Magazine article The Christian Century

Reflections on the Lectionary

Magazine article The Christian Century

Reflections on the Lectionary

Article excerpt

Sunday, October 3

Lamentations 1:1-6, 3:19-26; Habakkuk 1:1-4; 2:1-4; Psalm 37:1-9; 2 Timothy 1:1-14; Luke 17:5-10

THIS WEEK'S READINGS include sentiments that appall me: dashing children's heads against rocks; applauding the idea of Jerusalem as a woman abandoned and abused because she had it coming; accepting the idea of slavery and the "proper place" of inferiors. I cannot go where these texts would lead me. I will not follow them.

My reaction may seem unorthodox, even unchristian. How dare I blatantly and unapologetically reject God's word yet still identify myself as Christian? My defense leans on the texts themselves, on my faith in a living and loving God, and my belief that God has entrusted to us boundless powers of intellect, spirit and heart.

There is biblical precedent for challenging the word of God. To challenge God is not so much a rejection as a passionate embrace or a fierce clasp of tradition and authority. To challenge the texts is to engage with them. Our reaction of refusal and even disgust is evidence of God's power to continue a conversation that the texts have started.

Refusing to incorporate destructive ideas into the ways that we think and live, even when their source is the Bible, is to say yes to God, who is alive and at work in love in the world today. It is to acknowledge not only the dynamic and radically free character of a living God but also our own potential and power. It is to accept that we have been wonderfully made--inquisitive and intelligent, with capacity for sympathy and compassion, and invested with the spirit of God.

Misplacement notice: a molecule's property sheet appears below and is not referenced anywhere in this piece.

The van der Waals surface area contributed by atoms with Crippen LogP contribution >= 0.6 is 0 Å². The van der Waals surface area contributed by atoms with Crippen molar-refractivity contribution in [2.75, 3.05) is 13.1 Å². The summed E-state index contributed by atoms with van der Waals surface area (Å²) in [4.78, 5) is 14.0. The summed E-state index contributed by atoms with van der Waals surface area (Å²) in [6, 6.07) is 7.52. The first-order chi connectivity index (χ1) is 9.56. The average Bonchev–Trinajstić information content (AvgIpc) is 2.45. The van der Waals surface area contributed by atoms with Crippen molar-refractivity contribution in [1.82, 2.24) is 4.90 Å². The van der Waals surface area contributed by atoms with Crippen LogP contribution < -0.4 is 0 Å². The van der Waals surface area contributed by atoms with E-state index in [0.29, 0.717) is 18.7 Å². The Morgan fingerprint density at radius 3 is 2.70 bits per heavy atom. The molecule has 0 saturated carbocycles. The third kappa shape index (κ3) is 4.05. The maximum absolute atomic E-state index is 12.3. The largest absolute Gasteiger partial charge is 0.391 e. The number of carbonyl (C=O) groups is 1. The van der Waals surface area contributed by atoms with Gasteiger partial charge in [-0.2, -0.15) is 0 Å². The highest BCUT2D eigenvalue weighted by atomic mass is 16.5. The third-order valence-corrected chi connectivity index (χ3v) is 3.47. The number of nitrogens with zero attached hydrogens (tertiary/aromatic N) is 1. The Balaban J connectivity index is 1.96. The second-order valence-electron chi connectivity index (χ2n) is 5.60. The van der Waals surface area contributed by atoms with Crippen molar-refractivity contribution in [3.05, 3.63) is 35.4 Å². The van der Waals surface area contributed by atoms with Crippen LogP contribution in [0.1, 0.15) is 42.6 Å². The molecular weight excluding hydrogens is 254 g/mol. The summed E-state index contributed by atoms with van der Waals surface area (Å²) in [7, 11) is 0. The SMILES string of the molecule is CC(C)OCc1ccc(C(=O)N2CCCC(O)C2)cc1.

Consider Job. He didn't quietly accept the sufferings foisted upon him but railed against his friends and against God. He named the injustices and demanded explanation. He bore the burdens of grief, pain and humiliation, but under protest. He demonstrated a commitment to integrity--his own and what he understood of God too. In the end, God praised Job for speaking of what was right and true about God.

Consider Lamentations, with its grief articulated out of the chaos of great destruction and expressed in the voice of an unwavering faith desperately seeking understanding. These are not platitudes or easy declarations of "everything's going to be all right." Lamentations is page after page of woe.

Then there's Habakkuk, a guy who observed terrible trials and the destruction of his people and place. He could not reconcile that depth of misery with the justice of God and wrestled to make sense of it, pitching his challenge to God and then waiting for God's response. …

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